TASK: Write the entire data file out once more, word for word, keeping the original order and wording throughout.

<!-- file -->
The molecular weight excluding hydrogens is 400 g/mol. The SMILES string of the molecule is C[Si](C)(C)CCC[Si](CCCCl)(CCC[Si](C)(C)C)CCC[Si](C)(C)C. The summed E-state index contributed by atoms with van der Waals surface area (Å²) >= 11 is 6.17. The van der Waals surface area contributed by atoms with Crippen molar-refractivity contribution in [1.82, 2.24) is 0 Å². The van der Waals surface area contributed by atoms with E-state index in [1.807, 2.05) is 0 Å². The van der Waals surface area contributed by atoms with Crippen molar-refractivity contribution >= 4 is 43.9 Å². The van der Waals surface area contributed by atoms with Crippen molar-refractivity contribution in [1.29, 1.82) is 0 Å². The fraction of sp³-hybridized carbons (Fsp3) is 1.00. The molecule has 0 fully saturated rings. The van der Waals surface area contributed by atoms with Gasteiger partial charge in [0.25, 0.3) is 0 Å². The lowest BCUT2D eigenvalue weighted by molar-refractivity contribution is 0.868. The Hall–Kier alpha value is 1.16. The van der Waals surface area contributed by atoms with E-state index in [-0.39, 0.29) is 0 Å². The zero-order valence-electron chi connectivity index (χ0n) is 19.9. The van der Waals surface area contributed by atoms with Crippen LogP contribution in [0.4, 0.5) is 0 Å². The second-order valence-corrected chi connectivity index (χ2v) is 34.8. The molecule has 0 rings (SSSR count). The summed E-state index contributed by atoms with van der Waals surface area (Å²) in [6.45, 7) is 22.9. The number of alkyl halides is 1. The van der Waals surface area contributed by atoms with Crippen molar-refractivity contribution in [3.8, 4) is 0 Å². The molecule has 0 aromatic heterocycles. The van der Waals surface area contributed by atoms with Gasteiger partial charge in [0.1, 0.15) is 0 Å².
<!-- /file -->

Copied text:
The molecular weight excluding hydrogens is 400 g/mol. The SMILES string of the molecule is C[Si](C)(C)CCC[Si](CCCCl)(CCC[Si](C)(C)C)CCC[Si](C)(C)C. The summed E-state index contributed by atoms with van der Waals surface area (Å²) >= 11 is 6.17. The van der Waals surface area contributed by atoms with Crippen molar-refractivity contribution in [1.82, 2.24) is 0 Å². The van der Waals surface area contributed by atoms with E-state index in [1.807, 2.05) is 0 Å². The van der Waals surface area contributed by atoms with Crippen molar-refractivity contribution >= 4 is 43.9 Å². The van der Waals surface area contributed by atoms with Crippen molar-refractivity contribution in [1.29, 1.82) is 0 Å². The fraction of sp³-hybridized carbons (Fsp3) is 1.00. The molecule has 0 fully saturated rings. The van der Waals surface area contributed by atoms with Gasteiger partial charge in [0.25, 0.3) is 0 Å². The lowest BCUT2D eigenvalue weighted by molar-refractivity contribution is 0.868. The Hall–Kier alpha value is 1.16. The van der Waals surface area contributed by atoms with E-state index in [-0.39, 0.29) is 0 Å². The zero-order valence-electron chi connectivity index (χ0n) is 19.9. The van der Waals surface area contributed by atoms with Crippen LogP contribution in [0.4, 0.5) is 0 Å². The second-order valence-corrected chi connectivity index (χ2v) is 34.8. The molecule has 0 rings (SSSR count). The summed E-state index contributed by atoms with van der Waals surface area (Å²) in [6.45, 7) is 22.9. The number of alkyl halides is 1. The van der Waals surface area contributed by atoms with Crippen molar-refractivity contribution in [3.8, 4) is 0 Å². The molecule has 0 aromatic heterocycles. The van der Waals surface area contributed by atoms with Gasteiger partial charge in [0.1, 0.15) is 0 Å².